Daniel Jackson leaned back from his hands and knees to sit on his feet, setting aside the large brush he had been using as he raised a dirty, weary arm to wipe the sweat from his damp brow, glad for the soaked bandana that covered his short brown locks and made what moisture did drip down onto his face bearable. He and the rest of SG-1 had come to P4X-736 five days previously by request of the natives - the Luthanan - to assist with an archaeological dig they were in the middle of just outside of Eros Nor, their main city. The team had made first contact seven months prior to the request, and, finding a society that was at a comparable level of technology and willing to share, entered into a treaty much-welcomed by both sides. And knowing about Doctor Jackson’s archaeological expertise, it was a given who they would turn to when a team of Luthananite scientists uncovered the remains of a society they could not explain.

So far Daniel had been just as much at a loss as the original team. Everything that had been uncovered seemed to be from a society similar in advancement to the one that currently stood, and no reason could be found for the original society to have fallen. No sign of an invasion by the Goa’uld, no ready sign of domestic war, no planet-wide spread of disease, nothing of note. In fact, from what records could be found and translated, life had been nearly idyllic. No one even had any theories as to this previous culture’s demise.

Colonel Jack O’Neill’s main complaint, other than having to hang around watching people root around in the dirt and getting dragged into hauling things around in the meantime, was that this planet didn’t appear to have anything resembling night. With two suns and four moons, there was always a significant amount of light in the sky. “It’s just not natural,” he had grumbled under his breath to his second in command, Major Samantha Carter.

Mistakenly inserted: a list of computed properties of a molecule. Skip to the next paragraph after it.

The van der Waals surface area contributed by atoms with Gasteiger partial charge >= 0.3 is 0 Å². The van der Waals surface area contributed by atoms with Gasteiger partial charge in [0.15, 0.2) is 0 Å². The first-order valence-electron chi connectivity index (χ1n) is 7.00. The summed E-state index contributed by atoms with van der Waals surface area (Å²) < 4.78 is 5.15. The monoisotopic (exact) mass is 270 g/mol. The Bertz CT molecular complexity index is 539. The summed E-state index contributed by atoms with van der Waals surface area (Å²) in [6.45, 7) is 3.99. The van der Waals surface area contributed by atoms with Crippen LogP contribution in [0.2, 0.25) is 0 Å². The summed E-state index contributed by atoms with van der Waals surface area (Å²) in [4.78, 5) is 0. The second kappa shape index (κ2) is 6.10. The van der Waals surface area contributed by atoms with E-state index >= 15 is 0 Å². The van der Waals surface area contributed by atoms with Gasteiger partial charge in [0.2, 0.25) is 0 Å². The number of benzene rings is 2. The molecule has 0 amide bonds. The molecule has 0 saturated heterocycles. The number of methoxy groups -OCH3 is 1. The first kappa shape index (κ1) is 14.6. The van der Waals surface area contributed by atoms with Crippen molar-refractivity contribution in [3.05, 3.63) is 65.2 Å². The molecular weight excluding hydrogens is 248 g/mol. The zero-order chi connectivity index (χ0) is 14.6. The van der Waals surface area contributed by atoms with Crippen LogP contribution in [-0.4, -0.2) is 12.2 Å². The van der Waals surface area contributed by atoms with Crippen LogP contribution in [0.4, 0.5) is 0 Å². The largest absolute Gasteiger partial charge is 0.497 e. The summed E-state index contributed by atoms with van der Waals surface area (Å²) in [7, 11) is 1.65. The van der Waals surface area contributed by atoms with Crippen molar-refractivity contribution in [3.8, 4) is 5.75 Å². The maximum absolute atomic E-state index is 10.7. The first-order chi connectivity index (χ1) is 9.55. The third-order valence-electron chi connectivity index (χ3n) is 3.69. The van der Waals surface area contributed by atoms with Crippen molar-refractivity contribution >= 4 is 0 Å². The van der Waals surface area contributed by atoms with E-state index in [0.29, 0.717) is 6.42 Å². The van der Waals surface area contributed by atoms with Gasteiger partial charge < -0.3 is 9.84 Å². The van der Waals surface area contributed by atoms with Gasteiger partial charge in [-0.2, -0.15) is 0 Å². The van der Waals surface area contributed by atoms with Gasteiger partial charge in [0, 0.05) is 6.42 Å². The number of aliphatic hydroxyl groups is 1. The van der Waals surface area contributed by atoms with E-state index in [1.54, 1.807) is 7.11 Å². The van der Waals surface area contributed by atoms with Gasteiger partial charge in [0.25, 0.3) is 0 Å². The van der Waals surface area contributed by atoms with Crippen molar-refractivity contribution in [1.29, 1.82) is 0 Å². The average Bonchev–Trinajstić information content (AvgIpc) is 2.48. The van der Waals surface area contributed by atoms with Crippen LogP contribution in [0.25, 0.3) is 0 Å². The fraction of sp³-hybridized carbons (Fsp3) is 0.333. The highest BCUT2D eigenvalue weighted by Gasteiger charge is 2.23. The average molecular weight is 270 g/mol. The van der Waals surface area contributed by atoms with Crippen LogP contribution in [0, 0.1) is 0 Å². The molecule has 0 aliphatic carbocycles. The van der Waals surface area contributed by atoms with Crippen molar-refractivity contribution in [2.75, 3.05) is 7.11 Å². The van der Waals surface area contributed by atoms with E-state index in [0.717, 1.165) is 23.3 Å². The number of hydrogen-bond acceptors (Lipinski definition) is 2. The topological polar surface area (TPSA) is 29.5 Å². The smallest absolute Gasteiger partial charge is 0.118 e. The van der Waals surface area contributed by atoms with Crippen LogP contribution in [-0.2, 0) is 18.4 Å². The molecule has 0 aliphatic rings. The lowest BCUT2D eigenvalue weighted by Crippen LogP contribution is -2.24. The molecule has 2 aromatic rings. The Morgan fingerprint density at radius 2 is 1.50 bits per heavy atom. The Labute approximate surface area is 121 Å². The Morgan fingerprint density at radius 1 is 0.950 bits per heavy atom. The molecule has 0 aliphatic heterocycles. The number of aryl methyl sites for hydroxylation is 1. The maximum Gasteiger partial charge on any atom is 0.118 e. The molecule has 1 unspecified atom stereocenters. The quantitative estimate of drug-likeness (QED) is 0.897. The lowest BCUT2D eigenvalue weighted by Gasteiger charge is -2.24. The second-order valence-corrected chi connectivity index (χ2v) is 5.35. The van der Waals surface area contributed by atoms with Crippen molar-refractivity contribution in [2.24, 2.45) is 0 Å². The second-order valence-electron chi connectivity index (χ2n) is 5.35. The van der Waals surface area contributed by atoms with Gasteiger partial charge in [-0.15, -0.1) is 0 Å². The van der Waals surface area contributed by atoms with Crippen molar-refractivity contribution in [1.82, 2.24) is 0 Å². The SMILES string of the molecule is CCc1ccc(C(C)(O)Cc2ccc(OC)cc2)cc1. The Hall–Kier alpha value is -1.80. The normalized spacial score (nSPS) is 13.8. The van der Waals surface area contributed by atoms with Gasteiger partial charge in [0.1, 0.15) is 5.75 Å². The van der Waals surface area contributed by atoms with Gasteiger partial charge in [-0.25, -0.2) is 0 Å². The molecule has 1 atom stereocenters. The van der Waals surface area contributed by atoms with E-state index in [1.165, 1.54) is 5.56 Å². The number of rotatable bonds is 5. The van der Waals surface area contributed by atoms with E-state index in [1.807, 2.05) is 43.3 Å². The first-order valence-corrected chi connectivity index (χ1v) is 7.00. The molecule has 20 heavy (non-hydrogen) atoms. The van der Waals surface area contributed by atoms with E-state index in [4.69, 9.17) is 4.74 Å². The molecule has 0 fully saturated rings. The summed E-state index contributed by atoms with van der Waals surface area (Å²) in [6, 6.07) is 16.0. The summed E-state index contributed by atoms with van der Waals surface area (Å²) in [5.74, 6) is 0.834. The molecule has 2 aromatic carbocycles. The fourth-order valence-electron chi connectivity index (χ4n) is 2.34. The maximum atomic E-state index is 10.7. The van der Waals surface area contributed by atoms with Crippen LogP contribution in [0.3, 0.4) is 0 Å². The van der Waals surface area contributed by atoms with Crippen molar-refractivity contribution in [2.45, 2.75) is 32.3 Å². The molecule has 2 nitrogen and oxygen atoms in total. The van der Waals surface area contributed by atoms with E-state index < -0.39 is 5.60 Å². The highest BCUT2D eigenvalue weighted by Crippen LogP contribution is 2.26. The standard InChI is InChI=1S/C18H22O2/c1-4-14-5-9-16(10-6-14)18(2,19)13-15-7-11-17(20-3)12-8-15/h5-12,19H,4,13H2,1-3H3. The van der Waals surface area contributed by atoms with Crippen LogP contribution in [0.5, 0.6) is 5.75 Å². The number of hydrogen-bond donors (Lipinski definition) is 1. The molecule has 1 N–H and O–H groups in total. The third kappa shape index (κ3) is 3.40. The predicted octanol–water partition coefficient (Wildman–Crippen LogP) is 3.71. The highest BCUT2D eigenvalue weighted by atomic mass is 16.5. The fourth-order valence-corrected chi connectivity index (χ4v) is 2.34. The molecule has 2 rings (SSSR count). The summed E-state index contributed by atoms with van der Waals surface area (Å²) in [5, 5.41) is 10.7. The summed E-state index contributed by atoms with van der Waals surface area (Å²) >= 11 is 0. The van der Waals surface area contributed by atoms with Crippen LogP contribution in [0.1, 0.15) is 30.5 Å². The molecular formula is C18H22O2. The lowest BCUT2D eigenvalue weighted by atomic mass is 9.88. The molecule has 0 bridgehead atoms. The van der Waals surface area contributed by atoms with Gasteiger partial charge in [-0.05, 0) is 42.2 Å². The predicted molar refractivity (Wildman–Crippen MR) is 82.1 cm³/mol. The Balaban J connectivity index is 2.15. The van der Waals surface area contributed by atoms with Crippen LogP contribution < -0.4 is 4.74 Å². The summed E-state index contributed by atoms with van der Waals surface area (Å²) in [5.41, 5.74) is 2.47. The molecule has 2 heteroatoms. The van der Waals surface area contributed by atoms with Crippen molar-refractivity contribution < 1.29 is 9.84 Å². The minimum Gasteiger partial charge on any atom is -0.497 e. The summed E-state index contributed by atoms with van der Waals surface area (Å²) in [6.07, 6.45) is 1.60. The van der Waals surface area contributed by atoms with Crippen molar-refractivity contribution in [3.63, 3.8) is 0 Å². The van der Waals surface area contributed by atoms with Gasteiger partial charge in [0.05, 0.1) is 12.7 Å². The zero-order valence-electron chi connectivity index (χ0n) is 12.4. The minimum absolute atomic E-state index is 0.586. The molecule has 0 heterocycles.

The tall blonde woman chuckled quietly as Daniel continued to discuss the project’s particulars with the native scientists. “Maybe not for us, sir. But I’m sure they’d say the same about Earth.”

“Indeed, O’Neill,” the fourth member of SG-1 commented. The former First Prime of Apophis raised an eyebrow, creasing the golden emblem in the center of his forehead. “I have been witness to many different cycles on many different worlds. There is no one length of day or night.”

“Yeah, I know that, Teal’c,” Jack said with a sigh. “I just wish it were more like home, that’s all.” At that point Daniel had returned and filled them in on the specifics of the excavation, bringing the conversation to a close.

At the present moment, the greying colonel sat on an exposed chunk of crumbled wall and mopped his own sweaty brow, watching his archaeologist frown at yet another something or other he had unearthed. “Still haven’t figured this thing out, have you, Daniel?”

“No, I haven’t,” the younger man replied a touch distractedly. “And the fact that I can’t even think of a theory is starting to bother me. If whoever built this city was doing as well as everything we’ve found suggests, why did it all fall apart? Why aren’t they the people we met when we came through the Stargate? Why didn’t their society survive? I’ve found earmarks that it could have been some sort of natural disaster, but something doesn’t click with that. It just doesn’t make any sense.”

“Are you absolutely sure there wasn’t some sort of plague or disease?” Sam asked as she came up with a tray full of finds the other members of the dig had come up with. “You know as well as I do something like that can be devastating.”

Daniel nodded, looking up at his fellow scientist. “You’re right, Sam. It can. But I don’t think that’s what happened here. From what I’m guessing were these people’s newspapers that we found, it’s obvious nothing like a wide-spread illness was, well, spreading. There was no mention of something like that, and I don’t think a disease could spread quickly enough to kill everyone off without some mention of it in the media. Not with the level of technology that we’re looking at.”

Jack waved his hand slightly to get the others’ attention. “Wait a minute. You saw the first example of that language when we first got here earlier this week and you’ve already deciphered it?”